#### Radar Equation for Frequency Diversity Radar

The radar equation we have developed is independent of the modulation scheme and in general can be used with each radar unit. In practice, some other variation of the radar equation will be more convenient for system analysis.

In order to increase detection probability of a frequency diversity radar (e.g. ATC radar of type ASR-910) two pulses of different frequency are radiated one after another at very short intervals. Assuming a sufficient gap between the frequency of the pulses radiated exist, echo signals of a fluctuating target are statistically decorrelated. Smoothing of fluctuation can be expressed in terms of signal-to-noise ratio gain, maximum range gain or improved detection probability. This can be either an increased maximum range or an increased probability of detection.

A term L_{ges} is given in the general radar equation for losses. This term includes
the fluctuation loss L_{ f}. The probability of detection is inversily
proportional to the fluctuation loss L_{ f}.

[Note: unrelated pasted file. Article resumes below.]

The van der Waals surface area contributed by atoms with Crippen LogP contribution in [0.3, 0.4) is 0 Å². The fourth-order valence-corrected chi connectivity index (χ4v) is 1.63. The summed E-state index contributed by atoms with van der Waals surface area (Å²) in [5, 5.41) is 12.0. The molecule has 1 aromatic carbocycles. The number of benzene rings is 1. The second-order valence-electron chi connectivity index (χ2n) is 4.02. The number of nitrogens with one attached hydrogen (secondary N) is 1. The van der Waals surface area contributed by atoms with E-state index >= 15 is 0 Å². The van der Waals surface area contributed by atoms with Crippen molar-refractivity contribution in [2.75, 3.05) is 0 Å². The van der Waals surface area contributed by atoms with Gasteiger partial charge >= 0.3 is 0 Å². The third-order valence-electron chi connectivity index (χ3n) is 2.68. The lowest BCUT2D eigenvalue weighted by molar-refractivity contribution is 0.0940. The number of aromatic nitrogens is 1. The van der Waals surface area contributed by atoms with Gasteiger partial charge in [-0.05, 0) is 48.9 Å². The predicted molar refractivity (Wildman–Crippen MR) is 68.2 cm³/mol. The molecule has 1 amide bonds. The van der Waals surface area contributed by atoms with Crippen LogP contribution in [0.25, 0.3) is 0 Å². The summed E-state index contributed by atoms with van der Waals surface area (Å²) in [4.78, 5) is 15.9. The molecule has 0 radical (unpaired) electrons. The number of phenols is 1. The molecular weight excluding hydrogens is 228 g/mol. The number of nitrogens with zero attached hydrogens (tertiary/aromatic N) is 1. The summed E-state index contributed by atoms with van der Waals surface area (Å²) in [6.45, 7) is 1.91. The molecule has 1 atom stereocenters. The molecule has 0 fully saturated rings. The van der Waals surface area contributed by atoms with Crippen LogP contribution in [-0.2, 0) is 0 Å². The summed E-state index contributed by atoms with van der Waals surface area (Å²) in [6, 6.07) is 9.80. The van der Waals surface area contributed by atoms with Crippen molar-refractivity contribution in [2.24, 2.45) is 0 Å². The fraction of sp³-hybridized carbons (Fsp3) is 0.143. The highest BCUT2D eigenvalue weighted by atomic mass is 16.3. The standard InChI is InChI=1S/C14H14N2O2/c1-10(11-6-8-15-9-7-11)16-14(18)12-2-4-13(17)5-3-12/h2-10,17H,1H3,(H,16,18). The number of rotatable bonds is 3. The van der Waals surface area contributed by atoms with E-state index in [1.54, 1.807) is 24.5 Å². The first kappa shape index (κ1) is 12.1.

The following equation is valid:

L_{f} (n_{e}) = L_{f} (1)·exp |
1 | n_{e} = Number of the statistically independent samplesL _{f} (1) = fluctuation loss of a
Swerling-I-target |
(49) |

n_{e} |

The number of the statistically independent samples is a result of the
diversity-bandwidth Δf (this is the frequency spacing between the transmitted pulses)
and the correlation-frequency f_{c} of the target.

f_{c} = |
c_{0} |
c_{0} = speed of lightL _{r} (1) = radial dimension of the aim |
(50) | |

2 L_{r} |

Therefore:

n_{e} = 1 + |
Δf | (51) |

f_{c} |

Under this condition the decreased fluctuation loss is determined by:

L_{f} (n_{e}) [dB] = |
L_{f} (1) [dB] |
(52) |

n_{e} |

By putting aside the power doubling achieved with two transmitters at constant frequencies, the maximum range through frequency diversity mode can never be better due losses caused by fluctuation.

Since the fluctuation loss also rises strongly with the increase in probability of detection, the diversity effect would actually be treated as a contrast enhancement. Strong targets are highlighted further, weak targets (PD von 40...60%) are less influenced. For a probability of detection less than about 35% diversity losses appear.